Stanford Team Finds Hippocampus to Play Important Role in Depression
> 7/6/2007 9:55:46 AM

According to a new study at The Stanford University School of Medicine, depression may be triggered by changes in the part of the brain known as the hippocampus. Using an innovative new imaging technique, known as voltage sensitive dye, researchers observed the effects of antidepressant medication on laboratory rats’ brains in real time. Triggered by electric activity in the brain, the fluorescent dye in the brain tissues become illuminated and then fade away; a process that scientists were able to capture with special cameras.

The university's press release sums up the team's findings:

They found that in rats the differing mechanisms of depression and its treatment in the end appear to funnel through a single brain circuit. Changes in how the electrical signals spread through the circuit appear to be the cause of depression-related behavior, according to their study.

Published in the July 5 issue of Science Express, the online edition of the journal Science, the team studied activity in the hippocampus tissues of rats and discovered that in depressed rats certain electrical signals spread at a slower rate or not at all. Using antidepressants the team was able to correct this lack of activity. In addition, researchers also discovered that the growth of new neurons in the hippocampus tissue significantly reduced the effects of depression, however there was no evidence that fewer neurons increased depression risk.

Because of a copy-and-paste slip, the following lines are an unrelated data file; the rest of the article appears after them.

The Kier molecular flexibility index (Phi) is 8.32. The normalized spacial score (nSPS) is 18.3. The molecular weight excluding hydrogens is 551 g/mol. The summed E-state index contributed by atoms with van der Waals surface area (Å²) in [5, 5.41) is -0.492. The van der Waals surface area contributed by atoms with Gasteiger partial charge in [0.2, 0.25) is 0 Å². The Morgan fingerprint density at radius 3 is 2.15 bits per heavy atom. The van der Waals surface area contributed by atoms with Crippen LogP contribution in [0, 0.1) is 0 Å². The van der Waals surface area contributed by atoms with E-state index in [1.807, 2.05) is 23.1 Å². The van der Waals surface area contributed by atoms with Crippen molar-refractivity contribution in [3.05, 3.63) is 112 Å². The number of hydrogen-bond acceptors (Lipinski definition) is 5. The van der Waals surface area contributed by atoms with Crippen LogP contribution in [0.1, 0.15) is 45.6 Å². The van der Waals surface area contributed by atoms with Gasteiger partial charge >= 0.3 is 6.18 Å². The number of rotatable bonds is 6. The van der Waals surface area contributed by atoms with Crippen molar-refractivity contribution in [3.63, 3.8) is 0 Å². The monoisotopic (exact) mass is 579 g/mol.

The Washington Post quoted senior author Dr. Karl Deisseroth, as saying:

"I think this will help us make sense of how there can be so many different causes and treatments of depression. You can use that common pathway as the most efficient, most direct targeted way to find truly specific treatments.”

Studies like this illustrate how science is taking the necessary steps in providing the public a better understanding and acknowledgment of depression. This new information could prove essential in the proper diagnosis and treatment of this serious and many times deblitating mental disorder. The team from Stanford has also laid the groundwork for future researchers, not only through their important discoveries, but also with their powerful new imaging technique.

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